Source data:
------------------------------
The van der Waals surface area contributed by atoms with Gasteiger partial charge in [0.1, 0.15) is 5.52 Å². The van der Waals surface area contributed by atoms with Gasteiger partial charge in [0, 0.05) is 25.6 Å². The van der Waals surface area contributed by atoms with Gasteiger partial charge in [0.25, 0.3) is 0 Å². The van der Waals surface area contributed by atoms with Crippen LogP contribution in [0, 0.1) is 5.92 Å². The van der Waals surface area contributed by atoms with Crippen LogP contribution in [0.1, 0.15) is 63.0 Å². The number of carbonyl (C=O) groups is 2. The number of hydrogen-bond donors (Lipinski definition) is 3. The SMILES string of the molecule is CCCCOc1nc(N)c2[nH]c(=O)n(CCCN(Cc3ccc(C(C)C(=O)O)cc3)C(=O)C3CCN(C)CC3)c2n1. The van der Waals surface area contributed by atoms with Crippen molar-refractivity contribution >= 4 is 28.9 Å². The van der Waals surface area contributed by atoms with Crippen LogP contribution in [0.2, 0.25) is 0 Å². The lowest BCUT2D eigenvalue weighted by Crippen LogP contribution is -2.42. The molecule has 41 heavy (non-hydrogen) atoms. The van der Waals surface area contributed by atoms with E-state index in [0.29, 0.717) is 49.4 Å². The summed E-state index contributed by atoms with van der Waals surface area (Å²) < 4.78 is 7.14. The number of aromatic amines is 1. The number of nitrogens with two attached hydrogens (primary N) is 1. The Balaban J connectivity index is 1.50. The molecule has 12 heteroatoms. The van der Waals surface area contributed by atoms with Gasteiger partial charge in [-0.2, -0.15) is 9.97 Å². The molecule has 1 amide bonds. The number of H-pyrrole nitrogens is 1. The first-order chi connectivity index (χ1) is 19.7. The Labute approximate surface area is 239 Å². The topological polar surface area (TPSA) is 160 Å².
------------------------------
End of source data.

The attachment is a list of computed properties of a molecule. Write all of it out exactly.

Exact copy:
The van der Waals surface area contributed by atoms with Gasteiger partial charge in [0.1, 0.15) is 5.52 Å². The van der Waals surface area contributed by atoms with Gasteiger partial charge in [0, 0.05) is 25.6 Å². The van der Waals surface area contributed by atoms with Gasteiger partial charge in [0.25, 0.3) is 0 Å². The van der Waals surface area contributed by atoms with Crippen LogP contribution in [0, 0.1) is 5.92 Å². The van der Waals surface area contributed by atoms with Crippen LogP contribution in [0.1, 0.15) is 63.0 Å². The number of carbonyl (C=O) groups is 2. The number of hydrogen-bond donors (Lipinski definition) is 3. The SMILES string of the molecule is CCCCOc1nc(N)c2[nH]c(=O)n(CCCN(Cc3ccc(C(C)C(=O)O)cc3)C(=O)C3CCN(C)CC3)c2n1. The van der Waals surface area contributed by atoms with Crippen molar-refractivity contribution >= 4 is 28.9 Å². The van der Waals surface area contributed by atoms with Crippen LogP contribution in [0.2, 0.25) is 0 Å². The lowest BCUT2D eigenvalue weighted by Crippen LogP contribution is -2.42. The molecule has 41 heavy (non-hydrogen) atoms. The van der Waals surface area contributed by atoms with E-state index in [0.29, 0.717) is 49.4 Å². The summed E-state index contributed by atoms with van der Waals surface area (Å²) < 4.78 is 7.14. The number of aromatic amines is 1. The number of nitrogens with two attached hydrogens (primary N) is 1. The Balaban J connectivity index is 1.50. The molecule has 12 heteroatoms. The van der Waals surface area contributed by atoms with Gasteiger partial charge in [-0.2, -0.15) is 9.97 Å². The molecule has 1 amide bonds. The number of H-pyrrole nitrogens is 1. The first-order chi connectivity index (χ1) is 19.7. The Labute approximate surface area is 239 Å². The topological polar surface area (TPSA) is 160 Å².